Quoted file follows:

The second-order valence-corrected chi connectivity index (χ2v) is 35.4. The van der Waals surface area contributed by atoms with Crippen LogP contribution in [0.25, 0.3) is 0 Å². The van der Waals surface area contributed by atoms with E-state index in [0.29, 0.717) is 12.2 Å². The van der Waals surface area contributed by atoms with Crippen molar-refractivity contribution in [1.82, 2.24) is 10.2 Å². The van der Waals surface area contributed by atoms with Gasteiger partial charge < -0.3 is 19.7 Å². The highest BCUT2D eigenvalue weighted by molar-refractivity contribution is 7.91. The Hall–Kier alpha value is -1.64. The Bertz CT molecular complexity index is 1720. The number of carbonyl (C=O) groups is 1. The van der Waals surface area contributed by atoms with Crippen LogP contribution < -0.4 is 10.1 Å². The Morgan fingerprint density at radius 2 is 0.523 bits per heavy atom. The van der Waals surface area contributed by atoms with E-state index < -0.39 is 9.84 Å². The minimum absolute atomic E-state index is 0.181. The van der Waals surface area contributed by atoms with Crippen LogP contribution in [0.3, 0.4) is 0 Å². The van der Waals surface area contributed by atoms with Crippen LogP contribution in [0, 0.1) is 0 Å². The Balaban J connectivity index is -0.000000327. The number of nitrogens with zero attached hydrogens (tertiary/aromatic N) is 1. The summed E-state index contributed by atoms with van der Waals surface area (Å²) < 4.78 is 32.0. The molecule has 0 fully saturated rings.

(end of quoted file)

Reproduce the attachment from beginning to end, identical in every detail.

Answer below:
The second-order valence-corrected chi connectivity index (χ2v) is 35.4. The van der Waals surface area contributed by atoms with Crippen LogP contribution in [0.25, 0.3) is 0 Å². The van der Waals surface area contributed by atoms with E-state index in [0.29, 0.717) is 12.2 Å². The van der Waals surface area contributed by atoms with Crippen molar-refractivity contribution in [1.82, 2.24) is 10.2 Å². The van der Waals surface area contributed by atoms with Gasteiger partial charge < -0.3 is 19.7 Å². The highest BCUT2D eigenvalue weighted by molar-refractivity contribution is 7.91. The Hall–Kier alpha value is -1.64. The Bertz CT molecular complexity index is 1720. The number of carbonyl (C=O) groups is 1. The van der Waals surface area contributed by atoms with Crippen LogP contribution < -0.4 is 10.1 Å². The Morgan fingerprint density at radius 2 is 0.523 bits per heavy atom. The van der Waals surface area contributed by atoms with E-state index < -0.39 is 9.84 Å². The minimum absolute atomic E-state index is 0.181. The van der Waals surface area contributed by atoms with Crippen LogP contribution in [0.3, 0.4) is 0 Å². The van der Waals surface area contributed by atoms with Crippen LogP contribution in [0, 0.1) is 0 Å². The Balaban J connectivity index is -0.000000327. The number of nitrogens with zero attached hydrogens (tertiary/aromatic N) is 1. The summed E-state index contributed by atoms with van der Waals surface area (Å²) < 4.78 is 32.0. The molecule has 0 fully saturated rings.